The Hanford site represents two-thirds of the nation’s high-level radioactive waste by volume. Today, Hanford is the most contaminated nuclear site in the United States and is the focus of the nation’s largest environmental cleanup. The government spends $2 billion each year on Hanford cleanup — one-third of its entire budget for nuclear cleanup nationally. The cleanup is expected to last decades.

However, as Krugman would say, the government was not spending nearly enough, and after a major documented leak in 2013, over the weekend, thousands of gallons of radioactive waste are estimated to have leaked from the Site once again, triggering an alarm and causing one former worker to label it as “catastrophic.”

…click on the above link to read the rest of the article…

Peak Meaninglessness

Peak Meaninglessness

Last week’s discussion of externalities—costs of doing business that get dumped onto the economy, the community, or the environment, so that those doing the dumping can make a bigger profit—is, I’m glad to say, not the first time this issue has been raised recently.  The long silence that closed around such things three decades ago is finally cracking; they’re being mentioned again, and not just by archdruids. One of my readers—tip of the archdruidical hat to Jay McInerney—noted an article in Grist a while back that pointed out the awkward fact that none of the twenty biggest industries in today’s world could break even, much less make a profit, if they had to pay for the damage they do to the environment.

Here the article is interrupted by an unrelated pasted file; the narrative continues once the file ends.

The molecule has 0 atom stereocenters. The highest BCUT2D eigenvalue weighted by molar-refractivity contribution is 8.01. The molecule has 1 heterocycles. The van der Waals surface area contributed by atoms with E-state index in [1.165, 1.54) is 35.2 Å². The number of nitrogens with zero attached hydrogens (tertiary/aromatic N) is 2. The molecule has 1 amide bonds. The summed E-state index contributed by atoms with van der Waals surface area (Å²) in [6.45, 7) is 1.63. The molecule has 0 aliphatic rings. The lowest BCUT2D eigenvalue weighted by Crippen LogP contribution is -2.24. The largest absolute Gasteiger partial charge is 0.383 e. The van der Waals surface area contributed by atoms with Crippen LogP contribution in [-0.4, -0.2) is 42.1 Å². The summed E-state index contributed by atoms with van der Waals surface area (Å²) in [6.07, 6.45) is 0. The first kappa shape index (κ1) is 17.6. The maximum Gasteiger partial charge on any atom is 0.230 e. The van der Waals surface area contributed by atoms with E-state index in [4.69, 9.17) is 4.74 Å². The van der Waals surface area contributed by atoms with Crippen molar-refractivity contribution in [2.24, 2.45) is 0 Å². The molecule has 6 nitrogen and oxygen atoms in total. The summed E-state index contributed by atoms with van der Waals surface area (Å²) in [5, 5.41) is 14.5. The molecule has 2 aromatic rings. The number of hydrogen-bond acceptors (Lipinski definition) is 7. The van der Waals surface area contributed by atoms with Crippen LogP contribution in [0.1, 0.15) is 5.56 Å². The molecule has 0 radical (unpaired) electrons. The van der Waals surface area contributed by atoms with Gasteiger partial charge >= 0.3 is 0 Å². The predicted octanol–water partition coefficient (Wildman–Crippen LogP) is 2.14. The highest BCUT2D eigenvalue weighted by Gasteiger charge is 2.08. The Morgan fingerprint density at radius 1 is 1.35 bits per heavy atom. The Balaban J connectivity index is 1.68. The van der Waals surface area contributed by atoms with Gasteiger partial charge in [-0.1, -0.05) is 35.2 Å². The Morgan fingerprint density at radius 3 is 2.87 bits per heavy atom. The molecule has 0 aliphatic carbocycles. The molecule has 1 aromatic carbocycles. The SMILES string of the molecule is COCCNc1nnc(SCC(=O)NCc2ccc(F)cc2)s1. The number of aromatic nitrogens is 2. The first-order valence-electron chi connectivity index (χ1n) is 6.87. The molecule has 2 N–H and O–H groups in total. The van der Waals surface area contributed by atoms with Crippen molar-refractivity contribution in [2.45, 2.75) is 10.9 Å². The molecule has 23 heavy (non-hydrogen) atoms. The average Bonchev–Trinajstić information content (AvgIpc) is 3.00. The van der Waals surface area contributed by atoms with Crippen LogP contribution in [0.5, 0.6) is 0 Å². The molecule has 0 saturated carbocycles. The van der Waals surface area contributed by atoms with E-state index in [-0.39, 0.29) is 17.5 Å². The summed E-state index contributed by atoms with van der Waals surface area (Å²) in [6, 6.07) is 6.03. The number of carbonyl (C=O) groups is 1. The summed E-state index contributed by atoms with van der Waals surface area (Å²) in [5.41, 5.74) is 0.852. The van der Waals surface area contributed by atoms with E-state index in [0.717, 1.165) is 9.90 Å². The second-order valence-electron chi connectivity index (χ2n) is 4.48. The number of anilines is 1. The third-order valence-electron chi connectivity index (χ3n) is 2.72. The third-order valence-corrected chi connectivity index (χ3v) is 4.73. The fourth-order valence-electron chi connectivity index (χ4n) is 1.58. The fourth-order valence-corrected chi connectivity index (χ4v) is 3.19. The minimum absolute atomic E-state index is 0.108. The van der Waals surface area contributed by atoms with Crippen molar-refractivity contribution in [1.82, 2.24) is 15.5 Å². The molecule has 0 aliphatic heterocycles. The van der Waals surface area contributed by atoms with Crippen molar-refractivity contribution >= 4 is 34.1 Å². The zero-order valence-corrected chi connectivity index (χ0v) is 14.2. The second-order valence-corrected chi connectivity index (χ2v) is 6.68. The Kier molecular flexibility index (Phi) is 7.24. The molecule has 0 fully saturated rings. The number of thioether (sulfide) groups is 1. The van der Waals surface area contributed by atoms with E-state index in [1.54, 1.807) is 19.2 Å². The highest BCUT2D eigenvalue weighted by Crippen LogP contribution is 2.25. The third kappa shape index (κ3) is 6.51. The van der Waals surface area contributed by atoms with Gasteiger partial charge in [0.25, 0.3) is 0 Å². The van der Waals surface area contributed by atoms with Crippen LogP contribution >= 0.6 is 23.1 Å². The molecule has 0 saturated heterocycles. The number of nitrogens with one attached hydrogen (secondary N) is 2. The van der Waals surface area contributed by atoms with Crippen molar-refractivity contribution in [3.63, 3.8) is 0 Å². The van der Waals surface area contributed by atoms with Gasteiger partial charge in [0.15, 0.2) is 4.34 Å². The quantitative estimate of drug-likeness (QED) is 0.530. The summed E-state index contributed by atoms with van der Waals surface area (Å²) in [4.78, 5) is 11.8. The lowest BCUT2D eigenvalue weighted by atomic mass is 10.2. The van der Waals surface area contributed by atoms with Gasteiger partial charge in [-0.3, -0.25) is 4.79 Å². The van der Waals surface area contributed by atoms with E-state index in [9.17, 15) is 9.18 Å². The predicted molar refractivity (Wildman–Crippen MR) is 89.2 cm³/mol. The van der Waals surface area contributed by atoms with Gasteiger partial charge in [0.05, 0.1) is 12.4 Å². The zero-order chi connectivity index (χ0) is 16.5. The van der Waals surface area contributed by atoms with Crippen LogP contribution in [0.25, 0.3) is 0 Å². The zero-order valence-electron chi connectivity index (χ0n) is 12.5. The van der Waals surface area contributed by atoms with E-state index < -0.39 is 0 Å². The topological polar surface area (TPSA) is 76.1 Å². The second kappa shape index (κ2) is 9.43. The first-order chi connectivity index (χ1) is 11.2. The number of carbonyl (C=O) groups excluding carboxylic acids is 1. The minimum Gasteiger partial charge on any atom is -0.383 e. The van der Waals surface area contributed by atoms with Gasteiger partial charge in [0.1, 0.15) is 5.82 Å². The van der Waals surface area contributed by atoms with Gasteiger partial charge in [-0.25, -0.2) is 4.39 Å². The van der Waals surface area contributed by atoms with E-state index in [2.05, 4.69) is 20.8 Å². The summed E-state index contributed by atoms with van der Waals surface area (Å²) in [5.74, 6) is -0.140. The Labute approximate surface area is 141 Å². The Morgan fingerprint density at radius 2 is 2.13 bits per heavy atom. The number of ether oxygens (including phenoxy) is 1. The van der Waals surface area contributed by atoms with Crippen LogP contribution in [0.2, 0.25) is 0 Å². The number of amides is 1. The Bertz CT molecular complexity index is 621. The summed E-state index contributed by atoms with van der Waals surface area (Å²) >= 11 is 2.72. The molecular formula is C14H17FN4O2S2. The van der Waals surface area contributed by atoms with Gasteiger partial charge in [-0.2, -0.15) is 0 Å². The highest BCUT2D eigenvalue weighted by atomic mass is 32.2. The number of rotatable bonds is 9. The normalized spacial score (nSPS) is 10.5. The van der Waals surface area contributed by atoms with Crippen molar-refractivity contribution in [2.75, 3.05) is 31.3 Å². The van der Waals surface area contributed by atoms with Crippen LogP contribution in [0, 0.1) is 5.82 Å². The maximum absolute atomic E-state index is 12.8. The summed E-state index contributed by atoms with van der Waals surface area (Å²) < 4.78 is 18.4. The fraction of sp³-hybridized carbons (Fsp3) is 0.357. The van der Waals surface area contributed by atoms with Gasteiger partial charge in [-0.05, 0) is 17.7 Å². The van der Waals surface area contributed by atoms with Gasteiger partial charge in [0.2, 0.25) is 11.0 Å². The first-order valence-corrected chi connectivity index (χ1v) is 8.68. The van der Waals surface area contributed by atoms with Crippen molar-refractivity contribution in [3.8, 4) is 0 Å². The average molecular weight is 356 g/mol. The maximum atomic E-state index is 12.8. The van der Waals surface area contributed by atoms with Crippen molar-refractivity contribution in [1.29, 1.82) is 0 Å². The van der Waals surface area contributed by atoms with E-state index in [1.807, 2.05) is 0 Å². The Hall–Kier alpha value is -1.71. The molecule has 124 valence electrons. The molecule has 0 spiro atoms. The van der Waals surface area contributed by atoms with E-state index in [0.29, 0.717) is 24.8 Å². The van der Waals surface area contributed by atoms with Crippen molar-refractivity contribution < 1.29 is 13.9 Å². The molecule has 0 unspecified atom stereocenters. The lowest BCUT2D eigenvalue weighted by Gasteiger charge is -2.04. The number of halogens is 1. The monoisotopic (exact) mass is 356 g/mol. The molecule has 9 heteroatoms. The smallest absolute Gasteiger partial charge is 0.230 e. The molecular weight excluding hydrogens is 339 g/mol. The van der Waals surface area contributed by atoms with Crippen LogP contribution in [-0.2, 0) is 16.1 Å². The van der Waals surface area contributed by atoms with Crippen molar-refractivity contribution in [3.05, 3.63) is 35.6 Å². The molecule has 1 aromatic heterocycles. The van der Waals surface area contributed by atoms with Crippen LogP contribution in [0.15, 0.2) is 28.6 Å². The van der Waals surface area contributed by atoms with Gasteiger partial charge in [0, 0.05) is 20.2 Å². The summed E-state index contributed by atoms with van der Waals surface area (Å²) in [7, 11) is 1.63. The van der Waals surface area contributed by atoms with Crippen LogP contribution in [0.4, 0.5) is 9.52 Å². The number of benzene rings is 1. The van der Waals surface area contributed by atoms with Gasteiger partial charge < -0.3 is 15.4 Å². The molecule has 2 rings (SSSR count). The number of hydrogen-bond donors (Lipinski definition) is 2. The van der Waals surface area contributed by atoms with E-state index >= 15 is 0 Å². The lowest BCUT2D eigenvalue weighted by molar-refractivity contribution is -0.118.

Now of course the conventional wisdom these days interprets that statement to mean that it’s unfair to make those industries pay for the costs they impose on the rest of us—after all, they have a God-given right to profit at everyone else’s expense, right?  That’s certainly the attitude of fracking firms in North Dakota, who recently proposed that  they ought to be exempted from the state’s rules on dumping radioactive waste, because following the rules would cost them too much money. That the costs externalized by the fracking industry will sooner or later be paid by others, as radionuclides in fracking waste work their way up the food chain and start producing cancer clusters, is of course not something anyone in the industry or the media is interested in discussing.

…click on the above link to read the rest of the article…

 

As Oil Prices Collapse, North Dakota Considers Weakening Standards on Radioactive Drilling Waste

As Oil Prices Collapse, North Dakota Considers Weakening Standards on Radioactive Drilling Waste

As the collapse of oil prices threatens North Dakota’s shale drilling rush, state regulators are considering a move they say could save the oil industry millions of dollars: weakening the state’s laws on disposing of radioactive waste.

The move has been the subject of an intensive lobbying effort by drillers, who produce up to 75 tons per day of waste currently considered too hazardous to dispose of in the state.

For every truckload of that waste, drillers could save at least $10,000 in hauling costs, they argue. State regulators calculate that by raising the radioactive waste threshold ten-fold, the industry would shave off roughly $120 million in costs per year.

But many who live in the area say they fear the long-term consequences of loosened disposal rules combined with the state’s poor track record on preventing illegal dumping.

“We don’t want to have when this oil and coal is gone, to be nothing left here, a wasteland, and I’m afraid that’s what might happen,” farmer Gene Wirtz of Underwood, ND told KNX News, a local TV station. “Any amount of radiation beyond what you’re already getting is not a good thing.”

Environmental groups have also objected that the rule change would put private companies’ profits before public health.

 

…click on the above link to read the rest of the article…